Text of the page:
Interpreting interaction effects
This web page contains various Excel
templates which help interpret two-way and
three-way interaction effects. They use procedures
by Aiken and West (1991), Dawson (2014)
and Dawson and Richter (2006) to plot the
interaction effects, and in the
case of three way interactions test for significant
differences between the
slopes. You can either use the Excel templates
directly from this page, or
download them to your computer by right-clicking on
the relevant links.
To test for two-way interactions (often thought of as a relationship between an independent variable (IV) and dependent variable (DV), moderated by a third variable), first run a regression analysis, including both independent variables (referred to hence as the IV and moderator) and their interaction (product) term. It is recommended that the independent variable and moderator are centred before calculation of the product term, although this is not essential. The product term should be significant in the regression equation in order for the interaction to be interpretable.
You can then plot the interaction effect using the following Excel template. You will need to enter the unstandardised regression coefficients (including intercept/constant) and means & standard deviations of the IV and moderator in the cells indicated. If you have control variables in your regression, the values of the dependent variable displayed on the plot will be inaccurate unless you centre (or standardise) all control variables first (although even if you don’t the pattern, and therefore the interpretation, will be correct). If your moderator is binary, ensure you enter the actual values of this variable in cells B31 and B32. 2-way_linear_interactions.xls
Simple slope tests. This template also allows you to perform simple slope tests – these are conditional hypothesis tests of whether the relationship between IV and DV is significant at a particular value of the moderator. If your moderator is a numerical variable, these are not necessary, but may be useful at specific, theoretically interesting values of the moderator. Therefore where possible, meaningful values should be chosen, rather than just one standard deviation above and below the mean (which is where they will be tested by default if you leave cells B31 & B32 blank); otherwise the tests are arbitrary in nature and quite possibly meaningless. To run simple slope tests, you will also need to request the coefficient covariance matrix as part of the regression output. If you are using SPSS, this can be done by selecting "Covariance matrix" in the "Regression Coefficients" section of the "Statistics" dialog box. Note that the variance of a coefficient is the covariance of that coefficient with itself - i.e. can be found on the diagonal of the coefficient covariance matrix.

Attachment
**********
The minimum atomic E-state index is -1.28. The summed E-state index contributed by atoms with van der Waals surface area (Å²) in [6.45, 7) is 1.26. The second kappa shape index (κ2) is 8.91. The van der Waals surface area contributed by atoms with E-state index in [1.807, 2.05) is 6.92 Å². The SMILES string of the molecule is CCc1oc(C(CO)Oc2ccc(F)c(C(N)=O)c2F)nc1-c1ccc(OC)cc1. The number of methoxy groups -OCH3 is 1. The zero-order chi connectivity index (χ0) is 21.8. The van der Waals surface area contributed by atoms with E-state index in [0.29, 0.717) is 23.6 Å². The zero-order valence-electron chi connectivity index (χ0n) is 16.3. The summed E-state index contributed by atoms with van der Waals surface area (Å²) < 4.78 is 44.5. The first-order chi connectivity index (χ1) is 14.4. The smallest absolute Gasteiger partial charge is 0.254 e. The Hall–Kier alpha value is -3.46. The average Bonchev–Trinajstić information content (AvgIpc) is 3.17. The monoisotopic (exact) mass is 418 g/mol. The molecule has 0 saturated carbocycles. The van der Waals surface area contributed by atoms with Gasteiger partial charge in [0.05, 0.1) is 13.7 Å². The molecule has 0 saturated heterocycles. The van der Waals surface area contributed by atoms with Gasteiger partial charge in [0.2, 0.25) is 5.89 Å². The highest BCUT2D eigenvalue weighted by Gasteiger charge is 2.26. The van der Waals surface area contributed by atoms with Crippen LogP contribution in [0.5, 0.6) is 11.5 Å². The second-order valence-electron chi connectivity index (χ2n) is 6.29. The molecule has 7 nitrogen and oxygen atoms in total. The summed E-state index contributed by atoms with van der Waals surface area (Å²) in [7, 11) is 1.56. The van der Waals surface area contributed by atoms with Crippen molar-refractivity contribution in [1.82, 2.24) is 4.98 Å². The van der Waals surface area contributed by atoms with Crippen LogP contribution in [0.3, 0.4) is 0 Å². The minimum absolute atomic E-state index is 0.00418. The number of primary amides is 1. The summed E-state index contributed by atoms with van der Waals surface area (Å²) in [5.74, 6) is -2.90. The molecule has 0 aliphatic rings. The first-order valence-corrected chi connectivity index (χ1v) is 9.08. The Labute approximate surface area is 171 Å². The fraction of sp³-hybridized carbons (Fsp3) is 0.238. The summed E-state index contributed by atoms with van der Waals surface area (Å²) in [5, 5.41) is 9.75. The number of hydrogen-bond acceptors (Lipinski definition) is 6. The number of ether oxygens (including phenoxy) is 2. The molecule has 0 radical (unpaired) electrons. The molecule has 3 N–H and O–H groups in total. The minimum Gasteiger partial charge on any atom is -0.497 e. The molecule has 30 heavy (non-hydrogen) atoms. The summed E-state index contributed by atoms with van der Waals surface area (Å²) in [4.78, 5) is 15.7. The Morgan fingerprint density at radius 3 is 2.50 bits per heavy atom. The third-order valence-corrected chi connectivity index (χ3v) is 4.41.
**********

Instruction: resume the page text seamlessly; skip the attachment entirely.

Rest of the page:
For non-linear two-way interactions (including generalised linear models), you might want to use one of the following templates:
A note about centred and standardised variables. Centred variables are the same as the original version, with the variable mean subtracted so that the new mean is zero. Standardised variables are those
that are both centred around zero and are scaled so
that they have a standard deviation of 1. Following Aiken and West (1991), I recommend that for analysis
variables are centred. Some researchers may prefer to use standardised variables. Each gives some
advantages in interpreting the coefficients - see Dawson (2014)
for more about this (reference below). However, the
results obtained should be identical whichever
method you use. If you choose to analyse centred
(or standardised) variables, you should use the
regular versions of the Excel templates,
and enter the mean of the variables as zero (and standard deviation as 1 if using standardised versions). And for those readers who use the US version of English, for "centred" and "standardised", read "centered" and "standardized"!
To test for three-way interactions (often thought of as a relationship between a variable X and dependent variable Y, moderated by variables Z and W), run a regression analysis, including all three independent variables, all three pairs of two-way interaction terms, and the three-way interaction term. It is recommended that all the independent variable are centred (or standardised) before calculation of the product terms, although this is not essential. As with two-way interactions, the interaction terms themselves should not be centred (or standardised) after calculation. The three-way interaction term should be significant in the regression equation in order for the interaction to be interpretable.